Perspectives Ensemble has been presented in Carnegie Hall’s Stern Auditorium, the 92nd Street Y, Lincoln Center, the Rubin Museum, the Morgan Library, and has recorded for Sony Classics, Newport Classics, Innova, American Modern Recordings, Naxos and New World Records, among others. It was a resident ensemble for the Young People’s Chorus of NY’s Transient Glory commissioning program and for the Miller Theatre’s groundbreaking Pocket Concerto Project, and has performed in the Composer Portraits and Bach series there. Recordings include Sonnets to Orpheus by Richard Danielpour (Sony), Recollections by Karl Husa (New World), and Charles Tomlinson Griffes: Goddess of the Moon (Newport), of which The New York Times wrote: “The performances by the Perspectives Ensemble, an outstanding aggregation based in New York, are first-rate, with particularly fine playing by the flutist Sato Moughalian.” Perspectives Ensemble has released two recordings on the Naxos label. Madrigal included chamber ensemble works of Xavier Montsalvatge with soloists Timothy Fain, violin, Wendy Sutter, cello, Sasha Cooke, mezzo, Sato Moughalian, flute, and Blair McMillen, piano. American Record Guide reported, “Mezzo-soprano Sasha Cooke and a dozen members of the Perspectives Ensemble perform [Cinco Invocaciones al Crucificado] with searing emotion.” The Ensemble’s second Naxos recording, Music of Manuel de Falla, featuring flamenco cantaora, Esperanza Fernandez. Opera News praised the recording: “The playing is magnificent.”
Perspectives Ensemble’s Artistic Directorand flutist Sato Moughalian travels widely as a chamber musician. In New York City, she serves as principal flutist of Gotham Chamber Opera and American Modern Ensemble, has appeared as guest flutist with Imani Winds, Orquestra Sinfonico do Estado São Paulo, and has made more than thirty chamber music recordings. In 2019, Stanford University Press published her book, Feast of Ashes: The Life and Art of David Ohannessian, a biography of her grandfather, who founded the art of Armenian ceramics in Jerusalem in 1919. The book was longlisted for the 2019 PEN America Jacqueline Bograd Weld Biography Award and was a finalist in the Association of American Publishers PROSE Awards for Biography & Autobiography. Ms. Moughalian was awarded the 2013 Ramon Llull Prize for Creative Arts.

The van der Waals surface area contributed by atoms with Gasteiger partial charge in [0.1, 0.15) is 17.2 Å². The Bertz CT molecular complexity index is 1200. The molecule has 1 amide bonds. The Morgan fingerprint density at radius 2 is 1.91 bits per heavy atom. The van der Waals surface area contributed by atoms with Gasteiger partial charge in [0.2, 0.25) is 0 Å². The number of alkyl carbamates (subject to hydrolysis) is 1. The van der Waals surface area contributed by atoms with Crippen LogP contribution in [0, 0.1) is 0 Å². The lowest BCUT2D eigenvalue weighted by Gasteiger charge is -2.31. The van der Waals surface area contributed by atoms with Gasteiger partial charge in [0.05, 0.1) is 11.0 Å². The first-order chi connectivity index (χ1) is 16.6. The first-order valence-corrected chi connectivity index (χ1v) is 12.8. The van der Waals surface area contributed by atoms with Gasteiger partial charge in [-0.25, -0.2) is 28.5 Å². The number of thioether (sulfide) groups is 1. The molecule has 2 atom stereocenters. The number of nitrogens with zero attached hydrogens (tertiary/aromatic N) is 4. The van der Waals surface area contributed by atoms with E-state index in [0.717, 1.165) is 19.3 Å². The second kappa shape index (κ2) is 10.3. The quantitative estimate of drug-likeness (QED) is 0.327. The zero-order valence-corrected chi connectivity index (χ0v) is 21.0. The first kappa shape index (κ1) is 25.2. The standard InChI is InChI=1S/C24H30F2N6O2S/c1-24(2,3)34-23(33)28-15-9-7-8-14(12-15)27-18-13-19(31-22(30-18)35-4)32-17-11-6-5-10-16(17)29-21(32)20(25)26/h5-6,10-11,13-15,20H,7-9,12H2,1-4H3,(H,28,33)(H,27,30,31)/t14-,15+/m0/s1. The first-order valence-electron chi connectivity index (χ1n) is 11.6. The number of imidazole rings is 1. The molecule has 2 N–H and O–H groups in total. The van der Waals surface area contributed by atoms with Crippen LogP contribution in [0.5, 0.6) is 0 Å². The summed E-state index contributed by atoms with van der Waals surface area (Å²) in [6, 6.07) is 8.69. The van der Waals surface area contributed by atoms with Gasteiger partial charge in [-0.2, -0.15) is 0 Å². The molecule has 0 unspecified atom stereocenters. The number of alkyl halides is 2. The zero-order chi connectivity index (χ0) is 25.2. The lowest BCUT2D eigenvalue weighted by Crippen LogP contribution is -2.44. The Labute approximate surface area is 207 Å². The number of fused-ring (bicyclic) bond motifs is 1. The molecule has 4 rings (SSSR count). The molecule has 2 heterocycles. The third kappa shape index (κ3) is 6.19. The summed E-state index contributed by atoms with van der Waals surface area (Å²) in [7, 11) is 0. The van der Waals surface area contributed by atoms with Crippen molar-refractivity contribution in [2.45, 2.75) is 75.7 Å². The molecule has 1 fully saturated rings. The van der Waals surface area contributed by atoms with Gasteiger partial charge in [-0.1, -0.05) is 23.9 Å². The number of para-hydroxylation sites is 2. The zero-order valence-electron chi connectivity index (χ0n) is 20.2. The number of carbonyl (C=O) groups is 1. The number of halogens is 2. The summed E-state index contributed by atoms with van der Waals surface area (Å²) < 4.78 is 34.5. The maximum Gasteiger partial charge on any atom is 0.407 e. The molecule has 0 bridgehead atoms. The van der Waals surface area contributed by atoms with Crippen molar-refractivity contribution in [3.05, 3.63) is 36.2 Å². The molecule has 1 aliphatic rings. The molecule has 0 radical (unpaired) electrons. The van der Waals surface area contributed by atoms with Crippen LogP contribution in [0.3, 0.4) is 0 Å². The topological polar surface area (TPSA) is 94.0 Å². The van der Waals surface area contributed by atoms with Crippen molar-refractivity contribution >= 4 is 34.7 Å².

About Judson Memorial Church
For decades, our building has served as a home for experimental, boundary-pushing art. In a city bursting with budding artists, the ever-growing scarcity of open, inviting space is especially disheartening. So Judson continues to pursue our nurturing artistic mission: We offer a haven for creative bursts that may evaporate in a puff of smoke, may send sparks flying, and may explode our comfortable complacency. And we cherish every one of these moments as sacred.
The results are continually astonishing. Artists walk back out of our doors having incubated startling new trajectories in dance, theater, music, and visual arts. Along the way, they irreversibly transform us, our practice, and our commitment to a vibrant future of shared, embodied experience.
Put simply, we don’t know how to be a church without artists continually troubling our assumptions and nudging us in new directions.